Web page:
“Gastown, Vancouver’s oldest neighborhood…founded on the shoulders of desperate alcoholics by an entrepreneurial bar owner.” – Anthony Bourdain, No Reservations
It might be too much to say Vancouver got its start with a bunch of alcoholics, but there’s no denying that Jack Deighton, or ‘Gassy Jack,’ as he was known, had a hand in making the city.
As legend has it, Gassy Jack, a garrulous Yorkshire-born steamship operator, arrived in 1867 with a yellow dog, a First Nations wife and a barrel of whiskey. He solicited help from workers by telling them if they helped him build a tavern, he’d give them free drinks. So they did, and within 24 hours, the Globe Saloon was open for business, slaking the thirst of a rough frontier crowd of miners, trappers and loggers.
When a little village grew up around the saloon, Gastown was born.
This is where modern Vancouver began. Today, Gastown is the old section of the city. You can stroll down its cobblestone streets adorned with antique street lamps and stop off at one of the many bars and restaurants. You can see the old steam clock on Water Street, a local landmark. (But it’s kind of a sham, because the steam clock is actually powered by electricity. It was also built in 1977, despite its antique look.) There are also some shops hocking the usual kitschy fare like faux totem poles and snow globes.
Salute the bronze statue of Gassy Jack, standing atop a whiskey barrel, in Maple Square. Then head over to my favorite microbrewery in the city, Steamworks, and order a Lions Gate Lager and a brick-oven pizza.
As you wipe the beer foam from your lips, you can think about the story of early wealth creation in Vancouver. Spanish explorers in search of the Northwest Passage arrived in the 18th century. You can still see their influence in street names such as Cordova, Cardero and Valdez. The British explorer Capt. James Cook also hit the west coast of Vancouver Island, looking for the Northwest Passage. Vancouver, though, gets its name from George Vancouver, who sailed the inlet in 1792.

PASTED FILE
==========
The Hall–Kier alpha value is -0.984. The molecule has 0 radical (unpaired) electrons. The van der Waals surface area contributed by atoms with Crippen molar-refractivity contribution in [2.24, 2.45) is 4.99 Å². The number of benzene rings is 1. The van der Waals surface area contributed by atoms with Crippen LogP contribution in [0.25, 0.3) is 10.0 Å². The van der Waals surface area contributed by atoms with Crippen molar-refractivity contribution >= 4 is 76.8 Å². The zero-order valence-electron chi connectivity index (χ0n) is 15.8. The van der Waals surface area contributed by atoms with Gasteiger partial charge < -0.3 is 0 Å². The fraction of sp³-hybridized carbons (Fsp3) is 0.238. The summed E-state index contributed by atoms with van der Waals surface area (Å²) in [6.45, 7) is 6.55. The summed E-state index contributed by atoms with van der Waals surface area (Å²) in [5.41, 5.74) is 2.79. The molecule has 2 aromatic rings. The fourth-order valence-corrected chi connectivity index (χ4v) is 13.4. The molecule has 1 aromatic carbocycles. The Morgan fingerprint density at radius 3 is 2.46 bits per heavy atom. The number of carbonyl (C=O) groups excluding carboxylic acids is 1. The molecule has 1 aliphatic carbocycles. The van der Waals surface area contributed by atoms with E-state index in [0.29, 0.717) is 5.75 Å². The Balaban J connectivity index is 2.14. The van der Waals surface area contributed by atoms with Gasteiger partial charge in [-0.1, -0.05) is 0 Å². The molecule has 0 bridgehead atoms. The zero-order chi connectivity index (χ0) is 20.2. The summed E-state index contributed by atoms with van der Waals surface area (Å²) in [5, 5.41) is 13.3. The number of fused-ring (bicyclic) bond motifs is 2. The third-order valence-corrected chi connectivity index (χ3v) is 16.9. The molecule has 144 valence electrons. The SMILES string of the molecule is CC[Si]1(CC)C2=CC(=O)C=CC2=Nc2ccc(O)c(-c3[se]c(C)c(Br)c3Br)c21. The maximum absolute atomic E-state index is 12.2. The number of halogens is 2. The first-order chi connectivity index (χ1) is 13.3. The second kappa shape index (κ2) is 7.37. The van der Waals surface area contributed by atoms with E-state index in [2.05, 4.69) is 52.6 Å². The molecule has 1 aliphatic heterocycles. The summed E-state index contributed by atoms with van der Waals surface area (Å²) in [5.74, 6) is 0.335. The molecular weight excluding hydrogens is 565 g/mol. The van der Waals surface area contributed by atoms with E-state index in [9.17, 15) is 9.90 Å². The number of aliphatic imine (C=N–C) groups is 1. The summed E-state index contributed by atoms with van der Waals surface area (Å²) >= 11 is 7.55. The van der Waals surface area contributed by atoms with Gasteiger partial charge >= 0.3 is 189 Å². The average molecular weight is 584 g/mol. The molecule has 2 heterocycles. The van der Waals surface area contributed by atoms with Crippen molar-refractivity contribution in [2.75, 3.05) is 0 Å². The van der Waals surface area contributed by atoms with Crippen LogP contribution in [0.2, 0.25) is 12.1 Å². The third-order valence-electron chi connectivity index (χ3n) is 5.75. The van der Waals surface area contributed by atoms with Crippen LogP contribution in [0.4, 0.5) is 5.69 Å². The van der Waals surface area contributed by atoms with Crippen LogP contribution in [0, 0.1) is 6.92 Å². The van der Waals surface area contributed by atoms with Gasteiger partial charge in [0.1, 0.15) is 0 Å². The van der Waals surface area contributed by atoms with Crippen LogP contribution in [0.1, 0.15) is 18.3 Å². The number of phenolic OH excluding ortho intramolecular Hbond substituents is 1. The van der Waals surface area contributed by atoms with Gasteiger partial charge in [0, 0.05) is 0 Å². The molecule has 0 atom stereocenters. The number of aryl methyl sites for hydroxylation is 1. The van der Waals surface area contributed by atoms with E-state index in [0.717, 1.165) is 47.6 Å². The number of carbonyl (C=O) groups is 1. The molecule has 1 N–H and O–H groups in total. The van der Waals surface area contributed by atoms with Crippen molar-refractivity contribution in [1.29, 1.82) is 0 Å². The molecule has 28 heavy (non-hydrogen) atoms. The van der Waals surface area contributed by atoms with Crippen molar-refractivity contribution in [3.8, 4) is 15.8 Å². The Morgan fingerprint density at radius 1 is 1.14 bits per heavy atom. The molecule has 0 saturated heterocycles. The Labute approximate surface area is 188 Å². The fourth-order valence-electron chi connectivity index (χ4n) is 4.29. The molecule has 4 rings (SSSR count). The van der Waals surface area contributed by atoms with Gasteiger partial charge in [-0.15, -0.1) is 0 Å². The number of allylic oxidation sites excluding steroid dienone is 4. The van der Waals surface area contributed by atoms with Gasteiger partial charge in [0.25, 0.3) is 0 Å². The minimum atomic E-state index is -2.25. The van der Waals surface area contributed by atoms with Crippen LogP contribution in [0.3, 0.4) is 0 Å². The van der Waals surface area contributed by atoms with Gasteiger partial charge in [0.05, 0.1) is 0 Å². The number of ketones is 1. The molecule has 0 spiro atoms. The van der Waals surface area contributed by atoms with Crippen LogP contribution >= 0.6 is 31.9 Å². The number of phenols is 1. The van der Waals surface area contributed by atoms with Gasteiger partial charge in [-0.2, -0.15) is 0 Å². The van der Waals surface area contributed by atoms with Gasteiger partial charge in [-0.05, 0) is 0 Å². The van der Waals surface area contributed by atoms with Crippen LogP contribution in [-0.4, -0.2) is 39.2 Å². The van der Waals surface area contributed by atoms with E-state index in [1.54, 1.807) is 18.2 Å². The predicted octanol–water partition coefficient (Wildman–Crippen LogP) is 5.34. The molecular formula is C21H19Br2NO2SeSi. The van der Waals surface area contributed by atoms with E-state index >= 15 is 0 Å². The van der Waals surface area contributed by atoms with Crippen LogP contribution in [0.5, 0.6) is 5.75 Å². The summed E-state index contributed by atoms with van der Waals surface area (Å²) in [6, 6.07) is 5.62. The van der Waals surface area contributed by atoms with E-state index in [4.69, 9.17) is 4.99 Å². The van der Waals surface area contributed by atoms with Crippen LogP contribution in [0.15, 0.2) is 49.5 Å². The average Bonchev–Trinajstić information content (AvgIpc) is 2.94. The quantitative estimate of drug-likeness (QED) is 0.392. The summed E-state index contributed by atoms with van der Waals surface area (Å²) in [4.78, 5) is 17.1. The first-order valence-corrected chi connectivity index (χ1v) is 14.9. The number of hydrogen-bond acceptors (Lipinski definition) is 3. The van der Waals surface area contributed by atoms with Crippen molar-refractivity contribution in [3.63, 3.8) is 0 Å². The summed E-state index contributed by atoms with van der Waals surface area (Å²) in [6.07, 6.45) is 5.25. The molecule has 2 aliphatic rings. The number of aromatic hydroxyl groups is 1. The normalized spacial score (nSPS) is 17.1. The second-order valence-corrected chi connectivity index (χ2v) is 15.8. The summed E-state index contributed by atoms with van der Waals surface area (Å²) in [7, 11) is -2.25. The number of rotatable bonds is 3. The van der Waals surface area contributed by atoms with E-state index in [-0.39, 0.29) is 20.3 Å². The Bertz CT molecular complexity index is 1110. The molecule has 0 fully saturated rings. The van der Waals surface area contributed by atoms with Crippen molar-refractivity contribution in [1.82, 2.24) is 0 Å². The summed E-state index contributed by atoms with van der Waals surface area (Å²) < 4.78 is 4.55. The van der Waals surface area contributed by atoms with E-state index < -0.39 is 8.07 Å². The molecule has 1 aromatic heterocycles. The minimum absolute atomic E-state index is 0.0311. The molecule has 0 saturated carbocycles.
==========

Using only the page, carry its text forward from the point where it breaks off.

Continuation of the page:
Eventually, a number of early explorers, including Simon Fraser and Alexander MacKenzie, helped map the region’s interior. In 1824, the Hudson Bay Co. began running fur trading posts out here. In 1858, prospectors found gold on the banks of the Fraser and Thompson rivers. The first sawmills along the Fraser River opened up in 1860. And there you have the triumvirate that drew adventurers and entrepreneurs from all over – furs, gold and timber. Into that swirl stepped Gassy Jack.
I like the city of Vancouver and enjoy going there every year for my publisher’s big annual conference. This year’s theme tackled investing in the age of scarcity. Perfectly appropriate for the market we find ourselves in.